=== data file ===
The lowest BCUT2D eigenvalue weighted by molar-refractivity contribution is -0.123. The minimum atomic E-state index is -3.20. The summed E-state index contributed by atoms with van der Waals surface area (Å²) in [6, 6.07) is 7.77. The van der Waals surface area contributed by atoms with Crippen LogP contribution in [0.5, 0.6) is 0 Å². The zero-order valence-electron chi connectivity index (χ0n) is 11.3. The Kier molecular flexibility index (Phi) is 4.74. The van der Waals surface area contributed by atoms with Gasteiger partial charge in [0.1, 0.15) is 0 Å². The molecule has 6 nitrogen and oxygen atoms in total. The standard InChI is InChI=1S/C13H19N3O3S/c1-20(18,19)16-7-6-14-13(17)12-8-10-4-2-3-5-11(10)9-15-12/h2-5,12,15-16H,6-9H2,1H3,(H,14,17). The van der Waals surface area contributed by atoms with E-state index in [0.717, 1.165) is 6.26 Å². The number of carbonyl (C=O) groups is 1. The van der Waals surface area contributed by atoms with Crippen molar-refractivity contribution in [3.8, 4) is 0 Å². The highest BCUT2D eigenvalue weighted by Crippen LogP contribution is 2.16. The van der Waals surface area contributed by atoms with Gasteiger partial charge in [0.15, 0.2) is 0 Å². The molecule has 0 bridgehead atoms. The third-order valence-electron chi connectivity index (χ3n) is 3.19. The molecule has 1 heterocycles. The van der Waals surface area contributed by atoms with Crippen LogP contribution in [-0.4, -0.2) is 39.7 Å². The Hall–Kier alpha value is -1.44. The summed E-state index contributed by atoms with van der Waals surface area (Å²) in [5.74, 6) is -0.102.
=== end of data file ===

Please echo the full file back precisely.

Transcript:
The lowest BCUT2D eigenvalue weighted by molar-refractivity contribution is -0.123. The minimum atomic E-state index is -3.20. The summed E-state index contributed by atoms with van der Waals surface area (Å²) in [6, 6.07) is 7.77. The van der Waals surface area contributed by atoms with Crippen LogP contribution in [0.5, 0.6) is 0 Å². The zero-order valence-electron chi connectivity index (χ0n) is 11.3. The Kier molecular flexibility index (Phi) is 4.74. The van der Waals surface area contributed by atoms with Gasteiger partial charge in [0.1, 0.15) is 0 Å². The molecule has 6 nitrogen and oxygen atoms in total. The standard InChI is InChI=1S/C13H19N3O3S/c1-20(18,19)16-7-6-14-13(17)12-8-10-4-2-3-5-11(10)9-15-12/h2-5,12,15-16H,6-9H2,1H3,(H,14,17). The van der Waals surface area contributed by atoms with E-state index in [0.717, 1.165) is 6.26 Å². The number of carbonyl (C=O) groups is 1. The van der Waals surface area contributed by atoms with Crippen molar-refractivity contribution in [3.8, 4) is 0 Å². The highest BCUT2D eigenvalue weighted by Crippen LogP contribution is 2.16. The van der Waals surface area contributed by atoms with Gasteiger partial charge in [0.15, 0.2) is 0 Å². The molecule has 0 bridgehead atoms. The third-order valence-electron chi connectivity index (χ3n) is 3.19. The molecule has 1 heterocycles. The van der Waals surface area contributed by atoms with Crippen LogP contribution in [-0.4, -0.2) is 39.7 Å². The Hall–Kier alpha value is -1.44. The summed E-state index contributed by atoms with van der Waals surface area (Å²) in [5.74, 6) is -0.102.